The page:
I was looking for a quickie autobiography when I checked this out of the library but I found it quite engrossing to once again immerse myself in the life and times of the former Mrs. Trudeau. I'd read her previous book but Changing my Mind is told by someone who realizes and, most importantly, accepts that she has a mental illness. She unflinchingly acknowledges some of her past erratic behaviour and the impact it had on her husband and her family, she describes her harrowing hospitalizations, a ...more
May 17, 2016 rated it really liked it
Shelves: biography
Margaret Trudeau's autobiography 'Changing My Mind' was a harrowing yet utterly compelling account of her roller-coaster ride as a 60s and 70s wild child, her unconventional marriage to the Canadian Prime Minister who she married when she was 22 and he was 51, her undetected bipolar disorder, the death of a loved son and much more. It seems so honest and confronting that I assume she actually wrote the book and it was not ghost written. And of course it is written from her perspective which is s ...more
Elaine Wakely
Sep 14, 2011 rated it it was ok
This was definitely not my favourite book... not even close. I really disliked all the name dropping and little remorse for essentially abandoning her kiddies with her husband and being a pretty crappy wife... and I'm from Alberta so one would think anything trashing Pierre Trudeau in the slightest would make me happy. This book did pretty much the opposite - I think maybe he was kinda cool (sorry - still can't forgive the NEP though).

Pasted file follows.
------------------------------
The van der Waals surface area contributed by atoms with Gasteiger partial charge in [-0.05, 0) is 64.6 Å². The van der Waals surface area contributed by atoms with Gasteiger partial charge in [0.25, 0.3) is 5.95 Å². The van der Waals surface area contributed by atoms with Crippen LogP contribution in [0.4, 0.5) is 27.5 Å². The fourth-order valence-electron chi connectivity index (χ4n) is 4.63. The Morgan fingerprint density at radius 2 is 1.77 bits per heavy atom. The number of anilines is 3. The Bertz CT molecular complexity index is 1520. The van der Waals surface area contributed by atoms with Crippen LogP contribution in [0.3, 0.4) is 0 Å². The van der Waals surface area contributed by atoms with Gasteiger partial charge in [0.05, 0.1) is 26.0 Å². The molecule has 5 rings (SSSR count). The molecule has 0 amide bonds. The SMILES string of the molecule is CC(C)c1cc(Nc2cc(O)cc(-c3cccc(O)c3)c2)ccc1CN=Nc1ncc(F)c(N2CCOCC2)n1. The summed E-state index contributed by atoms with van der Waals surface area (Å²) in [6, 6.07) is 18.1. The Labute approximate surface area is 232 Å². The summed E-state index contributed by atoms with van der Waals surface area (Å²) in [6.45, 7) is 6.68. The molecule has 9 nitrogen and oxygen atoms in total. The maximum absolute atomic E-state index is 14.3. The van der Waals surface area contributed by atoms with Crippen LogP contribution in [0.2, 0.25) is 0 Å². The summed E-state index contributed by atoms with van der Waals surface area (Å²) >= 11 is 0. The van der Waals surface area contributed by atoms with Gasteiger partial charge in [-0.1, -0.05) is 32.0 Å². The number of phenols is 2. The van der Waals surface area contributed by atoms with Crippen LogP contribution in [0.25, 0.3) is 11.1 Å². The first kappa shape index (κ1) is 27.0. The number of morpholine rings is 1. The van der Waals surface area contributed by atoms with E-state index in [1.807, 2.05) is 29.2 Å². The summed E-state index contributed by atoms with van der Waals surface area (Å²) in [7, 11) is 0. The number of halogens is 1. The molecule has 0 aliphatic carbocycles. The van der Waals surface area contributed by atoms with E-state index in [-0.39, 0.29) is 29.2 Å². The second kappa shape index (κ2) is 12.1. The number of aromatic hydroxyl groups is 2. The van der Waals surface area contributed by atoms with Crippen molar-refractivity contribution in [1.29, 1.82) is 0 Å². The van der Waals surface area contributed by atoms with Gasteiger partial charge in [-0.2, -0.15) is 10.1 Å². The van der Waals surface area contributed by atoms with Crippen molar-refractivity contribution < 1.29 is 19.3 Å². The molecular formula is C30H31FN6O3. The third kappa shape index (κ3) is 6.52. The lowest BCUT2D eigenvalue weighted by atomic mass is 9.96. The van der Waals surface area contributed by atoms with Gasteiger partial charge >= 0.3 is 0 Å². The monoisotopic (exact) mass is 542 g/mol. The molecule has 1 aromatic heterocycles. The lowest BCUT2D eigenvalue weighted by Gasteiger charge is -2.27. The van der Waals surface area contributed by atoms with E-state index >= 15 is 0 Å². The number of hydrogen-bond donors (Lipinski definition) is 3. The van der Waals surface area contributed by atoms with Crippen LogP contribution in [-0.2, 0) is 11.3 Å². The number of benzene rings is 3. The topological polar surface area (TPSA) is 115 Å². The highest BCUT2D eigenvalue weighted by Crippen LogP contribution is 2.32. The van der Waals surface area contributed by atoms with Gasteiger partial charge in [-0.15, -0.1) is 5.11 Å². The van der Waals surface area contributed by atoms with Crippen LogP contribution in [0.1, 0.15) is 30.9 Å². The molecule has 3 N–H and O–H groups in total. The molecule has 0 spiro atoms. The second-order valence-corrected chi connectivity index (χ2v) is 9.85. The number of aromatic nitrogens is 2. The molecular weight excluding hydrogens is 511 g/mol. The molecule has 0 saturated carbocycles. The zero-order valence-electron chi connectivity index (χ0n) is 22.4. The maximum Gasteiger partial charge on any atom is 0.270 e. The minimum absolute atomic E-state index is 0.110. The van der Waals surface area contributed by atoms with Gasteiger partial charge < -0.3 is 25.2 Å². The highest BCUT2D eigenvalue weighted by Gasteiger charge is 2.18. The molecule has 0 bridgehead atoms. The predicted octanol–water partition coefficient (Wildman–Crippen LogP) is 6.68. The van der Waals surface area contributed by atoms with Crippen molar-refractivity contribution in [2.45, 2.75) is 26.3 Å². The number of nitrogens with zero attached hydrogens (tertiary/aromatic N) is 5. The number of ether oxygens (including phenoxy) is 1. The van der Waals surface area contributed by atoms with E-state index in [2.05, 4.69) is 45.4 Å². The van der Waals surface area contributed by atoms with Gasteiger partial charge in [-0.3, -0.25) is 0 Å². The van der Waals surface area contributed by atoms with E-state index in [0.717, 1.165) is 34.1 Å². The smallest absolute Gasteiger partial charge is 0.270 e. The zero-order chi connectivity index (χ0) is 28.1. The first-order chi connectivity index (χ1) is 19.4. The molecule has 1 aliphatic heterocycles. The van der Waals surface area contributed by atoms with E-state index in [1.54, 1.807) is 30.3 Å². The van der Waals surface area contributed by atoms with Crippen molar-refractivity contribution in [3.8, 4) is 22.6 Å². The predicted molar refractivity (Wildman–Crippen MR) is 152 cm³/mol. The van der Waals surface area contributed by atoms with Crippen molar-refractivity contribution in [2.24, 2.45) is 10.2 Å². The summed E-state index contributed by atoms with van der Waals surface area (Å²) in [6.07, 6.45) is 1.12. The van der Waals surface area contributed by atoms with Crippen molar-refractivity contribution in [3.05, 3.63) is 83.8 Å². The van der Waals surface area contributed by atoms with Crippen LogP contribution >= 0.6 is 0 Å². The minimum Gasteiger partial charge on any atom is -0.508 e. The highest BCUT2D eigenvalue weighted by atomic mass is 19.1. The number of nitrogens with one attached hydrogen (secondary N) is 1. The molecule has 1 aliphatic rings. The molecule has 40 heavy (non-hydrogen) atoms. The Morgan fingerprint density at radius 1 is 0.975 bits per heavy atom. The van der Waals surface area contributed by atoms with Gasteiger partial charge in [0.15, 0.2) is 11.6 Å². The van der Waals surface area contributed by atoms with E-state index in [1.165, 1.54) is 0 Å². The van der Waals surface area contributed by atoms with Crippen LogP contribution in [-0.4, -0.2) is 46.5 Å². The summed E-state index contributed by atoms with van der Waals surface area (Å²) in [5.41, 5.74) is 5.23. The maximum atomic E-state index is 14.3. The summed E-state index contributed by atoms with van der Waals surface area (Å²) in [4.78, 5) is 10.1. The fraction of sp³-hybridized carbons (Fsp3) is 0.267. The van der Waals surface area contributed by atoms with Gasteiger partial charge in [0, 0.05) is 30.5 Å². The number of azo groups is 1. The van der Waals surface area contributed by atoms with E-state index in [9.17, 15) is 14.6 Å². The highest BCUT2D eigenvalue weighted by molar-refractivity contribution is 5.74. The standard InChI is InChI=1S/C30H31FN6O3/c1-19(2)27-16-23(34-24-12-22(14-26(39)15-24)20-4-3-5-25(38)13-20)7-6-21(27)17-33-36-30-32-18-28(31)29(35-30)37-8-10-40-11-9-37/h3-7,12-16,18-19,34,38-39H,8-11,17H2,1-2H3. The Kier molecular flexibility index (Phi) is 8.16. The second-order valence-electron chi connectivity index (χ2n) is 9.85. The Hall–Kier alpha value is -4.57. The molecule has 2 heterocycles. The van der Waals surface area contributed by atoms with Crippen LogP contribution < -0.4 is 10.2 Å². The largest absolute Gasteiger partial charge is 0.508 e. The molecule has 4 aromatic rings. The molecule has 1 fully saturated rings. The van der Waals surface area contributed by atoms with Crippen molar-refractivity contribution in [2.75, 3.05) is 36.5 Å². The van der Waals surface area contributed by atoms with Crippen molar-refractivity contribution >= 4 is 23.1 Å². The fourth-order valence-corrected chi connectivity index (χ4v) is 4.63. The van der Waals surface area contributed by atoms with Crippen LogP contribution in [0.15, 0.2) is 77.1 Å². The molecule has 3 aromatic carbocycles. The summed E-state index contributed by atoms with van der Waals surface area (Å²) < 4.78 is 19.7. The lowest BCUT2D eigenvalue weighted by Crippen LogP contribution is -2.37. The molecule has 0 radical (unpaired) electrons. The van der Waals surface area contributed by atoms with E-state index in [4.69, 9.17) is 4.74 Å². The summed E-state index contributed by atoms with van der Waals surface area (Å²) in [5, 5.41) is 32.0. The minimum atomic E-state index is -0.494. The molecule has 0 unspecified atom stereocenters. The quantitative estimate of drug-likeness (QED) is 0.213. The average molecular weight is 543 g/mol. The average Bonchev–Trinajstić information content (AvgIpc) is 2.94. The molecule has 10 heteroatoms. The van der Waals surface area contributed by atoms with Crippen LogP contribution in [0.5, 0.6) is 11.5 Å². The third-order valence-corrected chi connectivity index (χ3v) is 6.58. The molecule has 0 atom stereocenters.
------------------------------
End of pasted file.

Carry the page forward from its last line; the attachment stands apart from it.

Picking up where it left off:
In the last two or three chapters I my rating of this book i
Sep 22, 2012 rated it really liked it
The book was definitely a page-turner, even though I am not fascinated with Pierre Elliott Trudeau's life and entourage nor have I ever been. There's something about Margaret Trudeau that made me want to know more. She always seems so upbeat, yet was a PM's wife. She married P.E.T yet partied with some of the Rolling Stones and had an affair with Ted Kennedy. Her life was full of contrasts. For a big part of her life, she was lost and this is clearly explained and well detailed throughout the bo ...more
Aug 19, 2013 rated it liked it
Shelves: canadian-author
I was really young when Margaret Trudeau was frequently in the news, so I am glad read this book as an adult with a bit of life experience. I found the book gave in intimate look at the private life of Margaret Trudeau and her life before and after her marriage to Pierre Elliot Trudeau, but mostly the book is a frank first person perspectimve of the struggle of life with bipolar disease. I am sure this was a very difficult bbok for Ms. Trudeau to write, laying her deepest emotions for public con ...more
Kristine Scarrow
Aug 24, 2015 rated it liked it
This book was a quick and engrossing read. That being said, I was conflicted about it. While she is endearing in many aspects, I did feel that there was a lot of blame put on others rather than personal responsibility for her actions. At times I felt that there was little remorse for her erratic behavior and the effects it would have had on her children. As well, there were moments when I felt that she came across as snobbish and self-entitled.